2010 Geneva Motor Show: Wrap up
One way or another, the future looks electric
Geneva, Switzerland - If it's futuristic, it has to be electric. But if it's going into production this year, thriftier gasoline or diesel engines will do for now. That's the message coming out of this year's Geneva Motor Show, where the vast majority of automakers featured an enviro-friendly message backed up by a gas-electric hybrid or full-electric plug-in concept vehicle.
But in the end it was still more hype than substance, as only one new automaker confirmed its entrance into the gas-electric hybrid business here this year, and backed up the talk with a new production vehicle.
Porsche gets into the hybrid game in a big way
That would be Porsche with its new Cayenne S Hybrid, introduced as part of a new second-generation line of 2011 Cayenne SUVs that will launch this summer, although the hybrid and V6 versions will arrive in Canada in the fall. Making the Cayenne Hybrid unique among hybrids is an all-electric highway mode, which promises to shut off the gasoline engine entirely, using only the battery to propel the big SUV at higher speeds.
Porsche says this cruise mode can disengage the gas engine completely at speeds up to 156 km/h, giving the S Hybrid V8 performance with V6 fuel economy, with an overall Euro average fuel consumption rating of 8.2 L/100 km.
The new Cayenne Hybrid pairs a supercharged 333-hp 3.0-litre V6 from the Audi S4 with a 47-hp electric engine, for a total of 380 hp. This powerplant offers its ample 427 ft.-lb. torque peak at a mere 1,000 rpm, which is just above idle in most cars that aren't hybrids. That low-end electric grunt should help the hybrid feel as energetic or even moreso than its more powerful V8 and V8 Turbo versions, which the S Hybrid will slot between in price.
"Today, we're starting the hybrid age for Porsche," said Porsche AG president and CEO Michael Macht at the 80th Salon International de l'Auto in Geneva.
Of the numerous world debuts from mainstream manufacturers at this show, about half of those generated power to the wheels through electricity, either fully or partially as gas-electric hybrids. Almost all of them were concept cars. The other half consisted of actual production models, which were all more fuel efficient, but will only arrive in traditional gas or diesel engines at launch.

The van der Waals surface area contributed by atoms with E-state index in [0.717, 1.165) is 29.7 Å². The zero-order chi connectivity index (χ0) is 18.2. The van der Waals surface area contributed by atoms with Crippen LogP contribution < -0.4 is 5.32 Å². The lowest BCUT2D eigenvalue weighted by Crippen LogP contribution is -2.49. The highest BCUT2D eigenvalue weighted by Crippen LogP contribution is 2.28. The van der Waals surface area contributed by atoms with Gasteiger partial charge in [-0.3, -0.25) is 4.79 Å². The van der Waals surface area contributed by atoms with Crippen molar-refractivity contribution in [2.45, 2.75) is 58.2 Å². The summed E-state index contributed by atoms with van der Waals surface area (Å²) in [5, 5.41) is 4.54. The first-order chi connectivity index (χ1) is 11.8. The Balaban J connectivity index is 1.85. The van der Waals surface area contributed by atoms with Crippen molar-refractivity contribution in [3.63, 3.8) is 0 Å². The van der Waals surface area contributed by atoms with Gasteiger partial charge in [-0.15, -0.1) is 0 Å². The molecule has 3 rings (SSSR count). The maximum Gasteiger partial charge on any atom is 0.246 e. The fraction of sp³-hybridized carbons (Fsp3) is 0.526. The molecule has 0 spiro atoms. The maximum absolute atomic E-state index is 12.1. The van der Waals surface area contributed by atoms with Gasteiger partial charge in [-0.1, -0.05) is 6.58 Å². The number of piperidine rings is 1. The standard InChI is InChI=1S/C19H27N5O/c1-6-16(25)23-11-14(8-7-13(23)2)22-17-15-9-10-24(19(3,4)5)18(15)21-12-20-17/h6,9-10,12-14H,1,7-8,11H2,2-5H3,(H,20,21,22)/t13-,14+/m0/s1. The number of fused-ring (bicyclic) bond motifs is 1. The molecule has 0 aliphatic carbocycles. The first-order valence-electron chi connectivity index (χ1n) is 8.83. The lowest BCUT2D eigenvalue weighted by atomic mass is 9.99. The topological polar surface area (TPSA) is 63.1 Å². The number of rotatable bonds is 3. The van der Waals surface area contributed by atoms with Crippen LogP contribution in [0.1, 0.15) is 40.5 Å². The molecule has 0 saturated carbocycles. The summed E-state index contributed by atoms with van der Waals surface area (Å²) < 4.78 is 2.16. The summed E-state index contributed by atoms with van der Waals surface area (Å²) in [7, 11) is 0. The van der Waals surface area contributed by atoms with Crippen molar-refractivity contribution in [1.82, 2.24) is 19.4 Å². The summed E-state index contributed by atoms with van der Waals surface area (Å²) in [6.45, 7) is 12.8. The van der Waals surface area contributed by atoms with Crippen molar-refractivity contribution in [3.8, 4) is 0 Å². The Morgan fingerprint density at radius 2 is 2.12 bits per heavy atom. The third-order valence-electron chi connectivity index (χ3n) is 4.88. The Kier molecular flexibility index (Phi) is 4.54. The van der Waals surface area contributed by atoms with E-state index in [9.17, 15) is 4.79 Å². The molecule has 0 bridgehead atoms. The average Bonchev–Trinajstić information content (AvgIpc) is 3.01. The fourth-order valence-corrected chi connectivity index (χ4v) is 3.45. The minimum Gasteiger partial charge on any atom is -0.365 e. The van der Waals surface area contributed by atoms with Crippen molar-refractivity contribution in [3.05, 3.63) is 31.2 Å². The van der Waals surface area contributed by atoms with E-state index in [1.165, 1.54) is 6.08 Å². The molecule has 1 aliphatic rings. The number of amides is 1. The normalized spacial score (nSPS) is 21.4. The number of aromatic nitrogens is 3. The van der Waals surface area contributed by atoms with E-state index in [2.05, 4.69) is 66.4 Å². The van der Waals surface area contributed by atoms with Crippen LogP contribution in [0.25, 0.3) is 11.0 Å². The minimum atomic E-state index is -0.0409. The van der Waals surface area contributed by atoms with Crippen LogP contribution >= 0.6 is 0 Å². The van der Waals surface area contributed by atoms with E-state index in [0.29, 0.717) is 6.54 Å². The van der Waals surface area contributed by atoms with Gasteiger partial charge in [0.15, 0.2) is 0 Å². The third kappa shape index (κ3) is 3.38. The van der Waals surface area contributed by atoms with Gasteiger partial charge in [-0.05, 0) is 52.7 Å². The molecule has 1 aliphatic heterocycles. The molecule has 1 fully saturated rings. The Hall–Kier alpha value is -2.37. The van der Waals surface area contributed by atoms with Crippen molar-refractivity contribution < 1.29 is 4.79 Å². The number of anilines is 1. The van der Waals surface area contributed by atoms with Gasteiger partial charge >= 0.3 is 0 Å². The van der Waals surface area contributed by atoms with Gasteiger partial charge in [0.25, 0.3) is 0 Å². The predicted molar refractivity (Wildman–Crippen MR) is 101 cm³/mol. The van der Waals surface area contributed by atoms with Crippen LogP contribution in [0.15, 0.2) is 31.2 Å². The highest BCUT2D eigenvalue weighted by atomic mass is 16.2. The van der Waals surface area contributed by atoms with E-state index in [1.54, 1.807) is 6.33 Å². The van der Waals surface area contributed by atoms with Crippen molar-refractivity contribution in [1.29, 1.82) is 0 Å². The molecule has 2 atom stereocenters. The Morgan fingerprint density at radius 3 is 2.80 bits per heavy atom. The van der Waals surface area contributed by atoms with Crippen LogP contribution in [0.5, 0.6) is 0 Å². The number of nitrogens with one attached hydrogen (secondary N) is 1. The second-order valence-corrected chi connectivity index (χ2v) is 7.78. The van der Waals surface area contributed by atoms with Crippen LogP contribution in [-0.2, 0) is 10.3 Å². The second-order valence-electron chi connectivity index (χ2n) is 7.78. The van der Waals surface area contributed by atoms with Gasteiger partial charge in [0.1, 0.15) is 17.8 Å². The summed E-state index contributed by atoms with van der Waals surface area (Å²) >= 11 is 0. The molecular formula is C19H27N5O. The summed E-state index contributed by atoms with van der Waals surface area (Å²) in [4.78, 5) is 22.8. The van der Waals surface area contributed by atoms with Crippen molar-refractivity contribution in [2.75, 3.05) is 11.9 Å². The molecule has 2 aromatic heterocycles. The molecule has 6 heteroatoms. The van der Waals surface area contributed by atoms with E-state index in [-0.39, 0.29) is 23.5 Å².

More hybrids on the way
The Cayenne S Hybrid may have been the only hybrid unveiled in Geneva confirmed to actually go on sale in North America this year, but there were other hybrid unveilings and "concepts" that are much closer to production than true concept vehicles. Infiniti unveiled its M35 Hybrid, which is slated to go on sale in early summer 2011, BMW showed its 5 Series ActiveHybrid Concept that looks production ready, and Audi showed a gas-electric version of its new generation A8 flagship, which it confirmed early last month will go into production, just not when.
The Audi A8 Hybrid shown in Geneva featured an electrified version of the brand's 2.0-litre direct injected and turbocharged TFSI four-cylinder engine, making 245 hp and 354 lb.-ft. of torque. Despite the A8's size, Audi puts acceleration from rest to 100 km/h at a very respectable 7.5 seconds, especially in light of the Euro-cycle average of 6.2 L/100 km fuel consumption rating.
Audi also had the highest profile celebrity appearance in Justin Timberlake, packing the German luxury brand's large display during its press conference with wall-to wall-people, and what looked like just about every woman in the building under 40 years of age. Coming in a rather distant second for celeb wattage was the appearance of Michael Schumacher at the Mercedes-Benz stand, along with fellow 2010 Benz Formula One driver Nico Rosberg.
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